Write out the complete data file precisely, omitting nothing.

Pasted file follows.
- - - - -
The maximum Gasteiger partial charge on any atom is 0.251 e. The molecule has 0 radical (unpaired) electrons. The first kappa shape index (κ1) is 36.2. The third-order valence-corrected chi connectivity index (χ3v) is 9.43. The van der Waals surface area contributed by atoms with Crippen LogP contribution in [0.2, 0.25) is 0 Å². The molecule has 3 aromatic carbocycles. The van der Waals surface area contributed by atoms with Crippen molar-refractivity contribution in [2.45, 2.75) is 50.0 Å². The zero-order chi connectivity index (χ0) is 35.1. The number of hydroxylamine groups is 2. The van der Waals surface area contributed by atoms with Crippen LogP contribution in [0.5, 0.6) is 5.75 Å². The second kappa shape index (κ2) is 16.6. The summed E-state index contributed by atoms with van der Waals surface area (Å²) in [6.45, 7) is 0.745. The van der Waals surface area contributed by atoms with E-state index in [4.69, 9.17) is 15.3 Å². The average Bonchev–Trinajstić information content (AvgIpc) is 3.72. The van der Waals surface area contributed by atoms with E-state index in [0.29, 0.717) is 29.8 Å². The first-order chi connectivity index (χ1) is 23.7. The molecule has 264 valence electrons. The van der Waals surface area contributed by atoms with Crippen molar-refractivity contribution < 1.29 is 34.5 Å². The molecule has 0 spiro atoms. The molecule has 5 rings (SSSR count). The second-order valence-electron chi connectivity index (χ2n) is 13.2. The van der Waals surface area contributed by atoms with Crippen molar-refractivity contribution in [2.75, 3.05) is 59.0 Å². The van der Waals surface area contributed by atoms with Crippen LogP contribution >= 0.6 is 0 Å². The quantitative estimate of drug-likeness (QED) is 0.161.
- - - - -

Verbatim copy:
The maximum Gasteiger partial charge on any atom is 0.251 e. The molecule has 0 radical (unpaired) electrons. The first kappa shape index (κ1) is 36.2. The third-order valence-corrected chi connectivity index (χ3v) is 9.43. The van der Waals surface area contributed by atoms with Crippen LogP contribution in [0.2, 0.25) is 0 Å². The molecule has 3 aromatic carbocycles. The van der Waals surface area contributed by atoms with Crippen molar-refractivity contribution in [2.45, 2.75) is 50.0 Å². The zero-order chi connectivity index (χ0) is 35.1. The number of hydroxylamine groups is 2. The van der Waals surface area contributed by atoms with Crippen LogP contribution in [0.5, 0.6) is 5.75 Å². The second kappa shape index (κ2) is 16.6. The summed E-state index contributed by atoms with van der Waals surface area (Å²) in [6.45, 7) is 0.745. The van der Waals surface area contributed by atoms with E-state index in [4.69, 9.17) is 15.3 Å². The average Bonchev–Trinajstić information content (AvgIpc) is 3.72. The van der Waals surface area contributed by atoms with E-state index in [0.29, 0.717) is 29.8 Å². The first-order chi connectivity index (χ1) is 23.7. The molecule has 264 valence electrons. The van der Waals surface area contributed by atoms with Crippen molar-refractivity contribution < 1.29 is 34.5 Å². The molecule has 0 spiro atoms. The molecule has 5 rings (SSSR count). The second-order valence-electron chi connectivity index (χ2n) is 13.2. The van der Waals surface area contributed by atoms with Crippen molar-refractivity contribution in [2.75, 3.05) is 59.0 Å². The van der Waals surface area contributed by atoms with Crippen LogP contribution >= 0.6 is 0 Å². The quantitative estimate of drug-likeness (QED) is 0.161.